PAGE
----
I recently taught my older kids how to play 'Go'.  They are both quite good at chess, but they easily made the transition to 'Go' and have been paying me (and each other) ever since. 

I'm sure my dad will be very proud of the family tradition he started.

Here are a couple of pictures of Gilad contemplating a game against me:


If anyone is interested in learning the very easy rules of this game, there is a wonderful site called KGS that has a server on which people from all over the world can play 'Go' against one another.  The link to the interactive 5 minute tutorial on how to play can be found here.

The nice part about the KGS site is that you can find a game any time of day or night... and if you simply want to lurk and learn from watching others play you can do that as well.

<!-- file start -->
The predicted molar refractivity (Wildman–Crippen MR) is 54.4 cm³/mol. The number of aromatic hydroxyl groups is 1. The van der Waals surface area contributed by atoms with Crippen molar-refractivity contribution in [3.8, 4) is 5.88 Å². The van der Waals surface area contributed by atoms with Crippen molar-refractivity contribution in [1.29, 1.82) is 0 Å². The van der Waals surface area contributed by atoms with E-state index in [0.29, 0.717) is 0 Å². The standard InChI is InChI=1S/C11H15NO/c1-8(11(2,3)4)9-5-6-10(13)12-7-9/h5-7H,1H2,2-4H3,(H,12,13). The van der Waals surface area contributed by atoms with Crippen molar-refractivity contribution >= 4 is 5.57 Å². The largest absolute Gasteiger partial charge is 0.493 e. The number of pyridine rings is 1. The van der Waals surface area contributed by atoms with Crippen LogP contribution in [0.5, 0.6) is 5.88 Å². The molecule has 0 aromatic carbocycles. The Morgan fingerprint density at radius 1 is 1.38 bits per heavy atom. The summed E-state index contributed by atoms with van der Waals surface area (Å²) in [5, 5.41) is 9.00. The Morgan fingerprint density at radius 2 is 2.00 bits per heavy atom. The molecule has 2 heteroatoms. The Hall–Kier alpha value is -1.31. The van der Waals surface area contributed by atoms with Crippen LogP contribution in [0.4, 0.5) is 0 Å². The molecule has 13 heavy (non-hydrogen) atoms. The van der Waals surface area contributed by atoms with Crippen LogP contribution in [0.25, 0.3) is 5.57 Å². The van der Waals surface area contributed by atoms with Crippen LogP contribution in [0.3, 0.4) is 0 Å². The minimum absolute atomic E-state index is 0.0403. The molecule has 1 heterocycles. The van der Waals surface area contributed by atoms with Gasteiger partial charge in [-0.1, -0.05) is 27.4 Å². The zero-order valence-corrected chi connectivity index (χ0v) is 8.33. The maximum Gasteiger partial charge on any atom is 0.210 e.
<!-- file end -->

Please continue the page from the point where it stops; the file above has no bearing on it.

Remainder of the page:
I hope at least a few of you look into this... it would be nice to play a game against a treppenwitz reader some time. 

Shabbat Shalom.

Posted by David Bogner on November 11, 2005 | Permalink | Comments (12) | TrackBack

Wednesday, November 09, 2005

Jarring Buzzwords

Back when I was a denizen of midtown Manhattan conference rooms, I learned to tune out certain buzzwords because of their tendency to derail my train of thought.

It was both annoying and distracting when speakers would deliberately employ such words knowing full well that few people would admit they didn't fully understand.  Until I learned to ignore words/phrases like 'synergy', 'drill down', 'paradigm', 'leverage' etc., such cryptic words would invariably make me lose the flow of any meeting I attended. 

Clearly I wasn't the only person suffering from this aversion to corporate vocabulary because in the 90's games like Boardroom Bingo sprung up to help distracted/bored meeting-goers stay focused and pass the time.